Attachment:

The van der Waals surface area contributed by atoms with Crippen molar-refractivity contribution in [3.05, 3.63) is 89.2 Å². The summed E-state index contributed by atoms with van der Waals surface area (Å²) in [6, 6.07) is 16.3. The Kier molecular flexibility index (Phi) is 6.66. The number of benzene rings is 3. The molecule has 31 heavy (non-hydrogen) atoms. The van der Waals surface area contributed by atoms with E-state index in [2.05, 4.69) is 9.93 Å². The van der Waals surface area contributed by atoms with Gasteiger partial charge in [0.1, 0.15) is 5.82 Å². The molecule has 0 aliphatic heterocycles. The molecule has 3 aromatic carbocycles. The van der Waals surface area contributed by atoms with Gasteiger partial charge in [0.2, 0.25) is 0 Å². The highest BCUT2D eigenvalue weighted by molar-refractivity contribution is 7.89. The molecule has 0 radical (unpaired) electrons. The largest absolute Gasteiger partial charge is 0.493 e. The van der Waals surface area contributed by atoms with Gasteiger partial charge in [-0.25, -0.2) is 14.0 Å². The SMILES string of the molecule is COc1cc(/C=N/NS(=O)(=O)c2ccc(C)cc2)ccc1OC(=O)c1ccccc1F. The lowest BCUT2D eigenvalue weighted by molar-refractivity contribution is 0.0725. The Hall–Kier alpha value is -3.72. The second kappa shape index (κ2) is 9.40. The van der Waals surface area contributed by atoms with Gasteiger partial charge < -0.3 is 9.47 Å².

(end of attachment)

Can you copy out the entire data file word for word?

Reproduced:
The van der Waals surface area contributed by atoms with Crippen molar-refractivity contribution in [3.05, 3.63) is 89.2 Å². The summed E-state index contributed by atoms with van der Waals surface area (Å²) in [6, 6.07) is 16.3. The Kier molecular flexibility index (Phi) is 6.66. The number of benzene rings is 3. The molecule has 31 heavy (non-hydrogen) atoms. The van der Waals surface area contributed by atoms with E-state index in [2.05, 4.69) is 9.93 Å². The van der Waals surface area contributed by atoms with Gasteiger partial charge in [0.1, 0.15) is 5.82 Å². The molecule has 0 aliphatic heterocycles. The molecule has 3 aromatic carbocycles. The van der Waals surface area contributed by atoms with Gasteiger partial charge in [0.2, 0.25) is 0 Å². The highest BCUT2D eigenvalue weighted by molar-refractivity contribution is 7.89. The molecule has 0 radical (unpaired) electrons. The largest absolute Gasteiger partial charge is 0.493 e. The van der Waals surface area contributed by atoms with Gasteiger partial charge in [-0.25, -0.2) is 14.0 Å². The SMILES string of the molecule is COc1cc(/C=N/NS(=O)(=O)c2ccc(C)cc2)ccc1OC(=O)c1ccccc1F. The lowest BCUT2D eigenvalue weighted by molar-refractivity contribution is 0.0725. The Hall–Kier alpha value is -3.72. The second kappa shape index (κ2) is 9.40. The van der Waals surface area contributed by atoms with Gasteiger partial charge < -0.3 is 9.47 Å².